LONDON/WASHINGTON/GENEVA – Climate change may be having its day in court.
With the slow pace of international climate negotiations, lawyers from Switzerland to San Francisco are increasingly filing lawsuits demanding action.
And they are getting creative — using new legal arguments to challenge companies and governments before a judge.
Two decades ago, only a handful of climate-related lawsuits had ever been filed worldwide. Today, that number is 1,600, including 1,200 lawsuits in the United States alone, according to data reported Friday by the London School of Economics.
“The courts are an increasingly important place for addressing the problem of climate change,” said Hari Osofsky, the dean of Penn State Law and the School of International Affairs.
Already, climate campaigners are seeing glimmers of success.
In the Netherlands in December, the country’s Supreme Court upheld a ruling in favor of the Urgenda campaign group’s demand that the Dutch government move faster to cut carbon emissions.
And in January, a judge in Switzerland acquitted a dozen climate protesters from trespassing charges, filed after the group staged a tennis match within a branch of Credit Suisse in 2018 to draw attention to the bank’s fossil fuel loans. Defense lawyers had argued that the protesters’ actions were necessitated by the “imminent danger” posed by climate change. The ruling was met in court with a standing ovation.
“It was an exceptional ruling,” one of the defense lawyers, Aline Bonard, said. Given that the protesters admitted to trespassing, “the infraction is undeniable.”
But cases like these suggest a shift in how people are understanding the role of the judiciary in mediating cases related to the warming climate. Now, “there is bound to be a new wave of legal proceedings using a similar line of argument,” Bonard said.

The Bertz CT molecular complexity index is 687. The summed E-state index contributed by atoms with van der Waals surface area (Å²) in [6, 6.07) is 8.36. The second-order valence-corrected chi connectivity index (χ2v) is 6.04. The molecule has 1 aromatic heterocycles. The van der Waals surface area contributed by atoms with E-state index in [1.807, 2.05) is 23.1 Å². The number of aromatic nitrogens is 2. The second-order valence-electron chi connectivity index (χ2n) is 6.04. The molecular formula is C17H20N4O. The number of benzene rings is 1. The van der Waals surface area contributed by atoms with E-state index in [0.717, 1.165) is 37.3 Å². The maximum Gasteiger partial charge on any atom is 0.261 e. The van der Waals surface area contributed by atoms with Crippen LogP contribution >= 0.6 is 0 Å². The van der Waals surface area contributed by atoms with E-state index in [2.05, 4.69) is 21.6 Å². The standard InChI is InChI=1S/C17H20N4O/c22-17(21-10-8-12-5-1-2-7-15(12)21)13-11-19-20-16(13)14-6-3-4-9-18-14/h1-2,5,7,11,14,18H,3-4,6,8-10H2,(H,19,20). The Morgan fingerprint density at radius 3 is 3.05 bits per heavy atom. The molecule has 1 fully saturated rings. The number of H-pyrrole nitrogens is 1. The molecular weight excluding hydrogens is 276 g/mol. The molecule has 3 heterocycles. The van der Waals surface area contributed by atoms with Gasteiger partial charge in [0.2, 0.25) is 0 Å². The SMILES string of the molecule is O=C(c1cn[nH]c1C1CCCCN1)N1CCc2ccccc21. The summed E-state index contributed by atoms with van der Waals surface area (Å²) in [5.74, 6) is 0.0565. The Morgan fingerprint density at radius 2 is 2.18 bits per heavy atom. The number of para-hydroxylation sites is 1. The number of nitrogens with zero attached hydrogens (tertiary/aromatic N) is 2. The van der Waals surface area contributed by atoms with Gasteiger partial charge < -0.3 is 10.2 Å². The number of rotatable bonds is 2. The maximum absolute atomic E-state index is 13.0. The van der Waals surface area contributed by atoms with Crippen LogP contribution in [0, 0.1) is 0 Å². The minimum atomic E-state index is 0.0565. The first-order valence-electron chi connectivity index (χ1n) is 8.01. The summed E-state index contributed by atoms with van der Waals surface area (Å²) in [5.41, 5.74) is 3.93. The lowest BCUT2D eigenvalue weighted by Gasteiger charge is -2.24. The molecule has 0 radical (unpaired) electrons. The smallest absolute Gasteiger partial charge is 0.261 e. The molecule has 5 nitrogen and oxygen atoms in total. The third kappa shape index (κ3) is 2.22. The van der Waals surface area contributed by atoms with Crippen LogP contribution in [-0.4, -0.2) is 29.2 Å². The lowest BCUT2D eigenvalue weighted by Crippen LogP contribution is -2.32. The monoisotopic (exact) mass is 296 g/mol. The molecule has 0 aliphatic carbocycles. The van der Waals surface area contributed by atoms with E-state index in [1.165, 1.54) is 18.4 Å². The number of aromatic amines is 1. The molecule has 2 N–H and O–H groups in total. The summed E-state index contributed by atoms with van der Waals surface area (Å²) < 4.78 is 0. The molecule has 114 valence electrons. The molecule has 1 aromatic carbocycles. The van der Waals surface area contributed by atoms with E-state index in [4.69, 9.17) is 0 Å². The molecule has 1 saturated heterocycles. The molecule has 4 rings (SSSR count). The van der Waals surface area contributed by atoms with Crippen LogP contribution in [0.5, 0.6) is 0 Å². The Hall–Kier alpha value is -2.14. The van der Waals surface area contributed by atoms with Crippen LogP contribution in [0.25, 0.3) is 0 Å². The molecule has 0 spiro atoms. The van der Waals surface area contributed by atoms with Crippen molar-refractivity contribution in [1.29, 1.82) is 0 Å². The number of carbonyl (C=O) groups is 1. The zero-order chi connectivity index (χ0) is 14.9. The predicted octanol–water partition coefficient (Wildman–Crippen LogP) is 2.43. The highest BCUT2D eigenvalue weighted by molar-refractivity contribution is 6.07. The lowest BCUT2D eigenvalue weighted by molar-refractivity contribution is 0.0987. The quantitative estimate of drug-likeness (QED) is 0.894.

New legal tactics
As rulings that compel governments to cut emissions remain rare, lawyers still see promise in targeting large, polluting companies. Such cases in the past tended to accuse coal-fired power stations or governments of failing to limit emissions. Cases now are being fought on arguments such as consumer protections and human rights.
This shift been especially pronounced in the United States, where more than a dozen cases filed by states, cities and other parties are challenging the fossil fuel industry for its role in causing climate change and not informing the public of its harms.
Last month, both Minnesota and the District of Columbia filed lawsuits alleging that oil majors had misled consumers on how using their products involved releasing carbon emissions and contributing to climate change.
Those cases followed another filed in October by Massachusetts, which also used consumer protection arguments in suing Exxon Mobil Corp. All three accused the oil companies of engaging in deceptive practices and false advertising.
“As awareness of climate change grew in the general public to the extent that their disinformation campaigns were no longer acceptable, there was a pivot to greenwashing,” said Kate Konopka, Washington D.C.’s deputy attorney general.
In each case, most of the companies denied the allegations. BP PLC declined to comment.